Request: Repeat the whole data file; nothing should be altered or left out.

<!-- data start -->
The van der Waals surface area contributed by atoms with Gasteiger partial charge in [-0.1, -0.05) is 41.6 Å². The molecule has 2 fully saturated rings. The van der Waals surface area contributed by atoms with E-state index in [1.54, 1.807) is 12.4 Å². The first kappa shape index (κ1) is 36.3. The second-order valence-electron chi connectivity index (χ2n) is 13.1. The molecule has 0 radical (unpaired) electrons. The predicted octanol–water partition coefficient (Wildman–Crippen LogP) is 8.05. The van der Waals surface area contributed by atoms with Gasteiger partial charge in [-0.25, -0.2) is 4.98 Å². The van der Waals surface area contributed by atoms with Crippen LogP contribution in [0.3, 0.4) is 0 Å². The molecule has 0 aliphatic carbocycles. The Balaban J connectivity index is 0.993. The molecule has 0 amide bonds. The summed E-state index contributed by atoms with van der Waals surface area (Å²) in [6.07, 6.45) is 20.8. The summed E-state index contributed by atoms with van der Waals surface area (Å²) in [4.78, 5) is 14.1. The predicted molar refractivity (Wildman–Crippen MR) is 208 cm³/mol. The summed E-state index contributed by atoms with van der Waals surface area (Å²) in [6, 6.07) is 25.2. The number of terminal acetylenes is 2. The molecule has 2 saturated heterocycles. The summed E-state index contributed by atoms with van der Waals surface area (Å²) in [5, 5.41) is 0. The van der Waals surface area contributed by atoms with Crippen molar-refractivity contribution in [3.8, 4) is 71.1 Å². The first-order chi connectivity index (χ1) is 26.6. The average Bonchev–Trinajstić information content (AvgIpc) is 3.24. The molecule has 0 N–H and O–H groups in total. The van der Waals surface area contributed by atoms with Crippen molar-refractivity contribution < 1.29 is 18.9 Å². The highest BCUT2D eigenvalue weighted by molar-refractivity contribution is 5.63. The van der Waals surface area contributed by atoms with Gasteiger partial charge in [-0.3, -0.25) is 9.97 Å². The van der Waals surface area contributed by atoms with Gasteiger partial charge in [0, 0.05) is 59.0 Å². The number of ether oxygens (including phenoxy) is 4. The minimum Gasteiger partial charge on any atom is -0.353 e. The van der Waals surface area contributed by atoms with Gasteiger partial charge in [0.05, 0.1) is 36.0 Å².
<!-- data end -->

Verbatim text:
The van der Waals surface area contributed by atoms with Gasteiger partial charge in [-0.1, -0.05) is 41.6 Å². The molecule has 2 fully saturated rings. The van der Waals surface area contributed by atoms with E-state index in [1.54, 1.807) is 12.4 Å². The first kappa shape index (κ1) is 36.3. The second-order valence-electron chi connectivity index (χ2n) is 13.1. The molecule has 0 radical (unpaired) electrons. The predicted octanol–water partition coefficient (Wildman–Crippen LogP) is 8.05. The van der Waals surface area contributed by atoms with Gasteiger partial charge in [-0.25, -0.2) is 4.98 Å². The van der Waals surface area contributed by atoms with Crippen LogP contribution in [0.3, 0.4) is 0 Å². The molecule has 0 aliphatic carbocycles. The Balaban J connectivity index is 0.993. The molecule has 0 amide bonds. The summed E-state index contributed by atoms with van der Waals surface area (Å²) in [6.07, 6.45) is 20.8. The summed E-state index contributed by atoms with van der Waals surface area (Å²) in [4.78, 5) is 14.1. The predicted molar refractivity (Wildman–Crippen MR) is 208 cm³/mol. The summed E-state index contributed by atoms with van der Waals surface area (Å²) in [6, 6.07) is 25.2. The number of terminal acetylenes is 2. The molecule has 2 saturated heterocycles. The summed E-state index contributed by atoms with van der Waals surface area (Å²) in [5, 5.41) is 0. The van der Waals surface area contributed by atoms with Crippen molar-refractivity contribution in [3.8, 4) is 71.1 Å². The first-order chi connectivity index (χ1) is 26.6. The average Bonchev–Trinajstić information content (AvgIpc) is 3.24. The molecule has 0 N–H and O–H groups in total. The van der Waals surface area contributed by atoms with Crippen molar-refractivity contribution < 1.29 is 18.9 Å². The highest BCUT2D eigenvalue weighted by molar-refractivity contribution is 5.63. The van der Waals surface area contributed by atoms with Gasteiger partial charge in [-0.3, -0.25) is 9.97 Å². The van der Waals surface area contributed by atoms with Gasteiger partial charge in [0, 0.05) is 59.0 Å². The number of ether oxygens (including phenoxy) is 4. The minimum Gasteiger partial charge on any atom is -0.353 e. The van der Waals surface area contributed by atoms with Gasteiger partial charge in [0.05, 0.1) is 36.0 Å².